Short- and long-read metabarcoding of the eukaryotic rRNA operon: Evaluation of primers and comparison to shotgun metagenomics sequencing.

Latz MAC, Grujcic V, Brugel S, Lycken J, John U, Karlson B, Andersson A, Andersson AF

Mol Ecol Resour 22 (6) 2304-2318 [2022-08-00; online 2022-05-06]

High-throughput sequencing-based analysis of microbial diversity has evolved vastly over the last decade. Currently, the go-to method for studying microbial eukaryotes is short-read metabarcoding of variable regions of the 18S rRNA gene with <500 bp amplicons. However, there is a growing interest in applying long-read sequencing of amplicons covering the rRNA operon for improving taxonomic resolution. For both methods, the choice of primers is crucial. It determines if community members are covered, if they can be identified at a satisfactory taxonomic level, and if the obtained community profile is representative. Here, we designed new primers targeting 18S and 28S rRNA based on 177,934 and 21,072 database sequences, respectively. The primers were evaluated in silico along with published primers on reference sequence databases and marine metagenomics data sets. We further evaluated a subset of the primers for short- and long-read sequencing on environmental samples in vitro and compared the obtained community profile with primer-unbiased metagenomic sequencing. Of the short-read pairs, a new V6-V8 pair and the V4_Balzano pair used with a simplified PCR protocol provided good results in silico and in vitro. Fewer differences were observed between the long-read primer pairs. The long-read amplicons and ITS1 alone provided higher taxonomic resolution than V4. Together, our results represent a reference and guide for selection of robust primers for research on and environmental monitoring of microbial eukaryotes.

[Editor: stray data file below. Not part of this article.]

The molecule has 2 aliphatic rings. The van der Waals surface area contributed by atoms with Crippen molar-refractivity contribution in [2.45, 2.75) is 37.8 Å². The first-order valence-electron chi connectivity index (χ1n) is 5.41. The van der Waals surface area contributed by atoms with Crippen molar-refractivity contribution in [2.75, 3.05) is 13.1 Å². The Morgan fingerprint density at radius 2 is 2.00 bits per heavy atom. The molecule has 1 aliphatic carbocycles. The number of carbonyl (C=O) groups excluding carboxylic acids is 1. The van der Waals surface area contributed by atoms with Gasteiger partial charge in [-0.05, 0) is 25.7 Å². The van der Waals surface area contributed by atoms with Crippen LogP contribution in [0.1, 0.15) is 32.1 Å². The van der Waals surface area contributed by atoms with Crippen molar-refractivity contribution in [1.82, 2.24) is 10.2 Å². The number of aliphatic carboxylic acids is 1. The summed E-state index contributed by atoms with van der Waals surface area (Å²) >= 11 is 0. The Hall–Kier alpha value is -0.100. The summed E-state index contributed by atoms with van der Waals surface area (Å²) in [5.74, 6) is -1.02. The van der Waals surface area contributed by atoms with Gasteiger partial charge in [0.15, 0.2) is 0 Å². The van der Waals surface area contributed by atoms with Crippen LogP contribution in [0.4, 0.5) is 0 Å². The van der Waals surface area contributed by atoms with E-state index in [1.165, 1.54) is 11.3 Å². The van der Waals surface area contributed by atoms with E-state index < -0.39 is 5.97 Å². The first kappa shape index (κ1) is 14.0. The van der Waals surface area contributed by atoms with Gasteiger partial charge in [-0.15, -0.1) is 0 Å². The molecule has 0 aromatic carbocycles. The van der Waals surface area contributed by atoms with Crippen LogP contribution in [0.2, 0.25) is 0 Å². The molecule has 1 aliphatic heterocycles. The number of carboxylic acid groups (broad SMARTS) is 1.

Bioinformatics Support for Computational Resources [Service]

NGI Short read [Service]

NGI Stockholm (Genomics Production) [Service]

NGI Uppsala (Uppsala Genome Center) [Service]

National Genomics Infrastructure [Service]

PubMed 35437888

DOI 10.1111/1755-0998.13623

Crossref 10.1111/1755-0998.13623

Publications 9.5.0